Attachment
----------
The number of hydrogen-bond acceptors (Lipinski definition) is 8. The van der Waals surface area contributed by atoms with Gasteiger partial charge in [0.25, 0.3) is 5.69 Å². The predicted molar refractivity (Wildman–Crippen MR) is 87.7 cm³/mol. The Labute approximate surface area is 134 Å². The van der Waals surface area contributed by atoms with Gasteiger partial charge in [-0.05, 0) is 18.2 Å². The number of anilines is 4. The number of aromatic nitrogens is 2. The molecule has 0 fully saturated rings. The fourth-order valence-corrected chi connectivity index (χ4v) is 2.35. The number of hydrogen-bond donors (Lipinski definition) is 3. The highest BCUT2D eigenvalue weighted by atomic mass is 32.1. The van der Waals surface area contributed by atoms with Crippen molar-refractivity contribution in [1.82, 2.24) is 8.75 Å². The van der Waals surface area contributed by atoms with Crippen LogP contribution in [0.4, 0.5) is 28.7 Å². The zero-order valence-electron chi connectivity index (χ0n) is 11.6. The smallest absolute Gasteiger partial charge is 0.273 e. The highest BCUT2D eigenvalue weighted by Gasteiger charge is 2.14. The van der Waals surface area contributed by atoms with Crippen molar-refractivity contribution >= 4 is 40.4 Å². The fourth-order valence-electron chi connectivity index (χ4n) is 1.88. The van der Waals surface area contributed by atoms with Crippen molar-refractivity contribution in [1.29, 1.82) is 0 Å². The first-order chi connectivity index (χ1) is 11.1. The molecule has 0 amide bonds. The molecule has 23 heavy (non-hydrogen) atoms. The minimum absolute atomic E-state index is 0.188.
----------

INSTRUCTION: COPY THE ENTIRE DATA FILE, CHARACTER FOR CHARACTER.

The number of hydrogen-bond acceptors (Lipinski definition) is 8. The van der Waals surface area contributed by atoms with Gasteiger partial charge in [0.25, 0.3) is 5.69 Å². The predicted molar refractivity (Wildman–Crippen MR) is 87.7 cm³/mol. The Labute approximate surface area is 134 Å². The van der Waals surface area contributed by atoms with Gasteiger partial charge in [-0.05, 0) is 18.2 Å². The number of anilines is 4. The number of aromatic nitrogens is 2. The molecule has 0 fully saturated rings. The fourth-order valence-corrected chi connectivity index (χ4v) is 2.35. The number of hydrogen-bond donors (Lipinski definition) is 3. The highest BCUT2D eigenvalue weighted by atomic mass is 32.1. The van der Waals surface area contributed by atoms with Crippen molar-refractivity contribution in [1.82, 2.24) is 8.75 Å². The van der Waals surface area contributed by atoms with Crippen LogP contribution in [0.4, 0.5) is 28.7 Å². The zero-order valence-electron chi connectivity index (χ0n) is 11.6. The smallest absolute Gasteiger partial charge is 0.273 e. The highest BCUT2D eigenvalue weighted by Gasteiger charge is 2.14. The van der Waals surface area contributed by atoms with Crippen molar-refractivity contribution >= 4 is 40.4 Å². The fourth-order valence-electron chi connectivity index (χ4n) is 1.88. The van der Waals surface area contributed by atoms with Crippen molar-refractivity contribution in [1.29, 1.82) is 0 Å². The first-order chi connectivity index (χ1) is 11.1. The molecule has 0 amide bonds. The molecule has 23 heavy (non-hydrogen) atoms. The minimum absolute atomic E-state index is 0.188.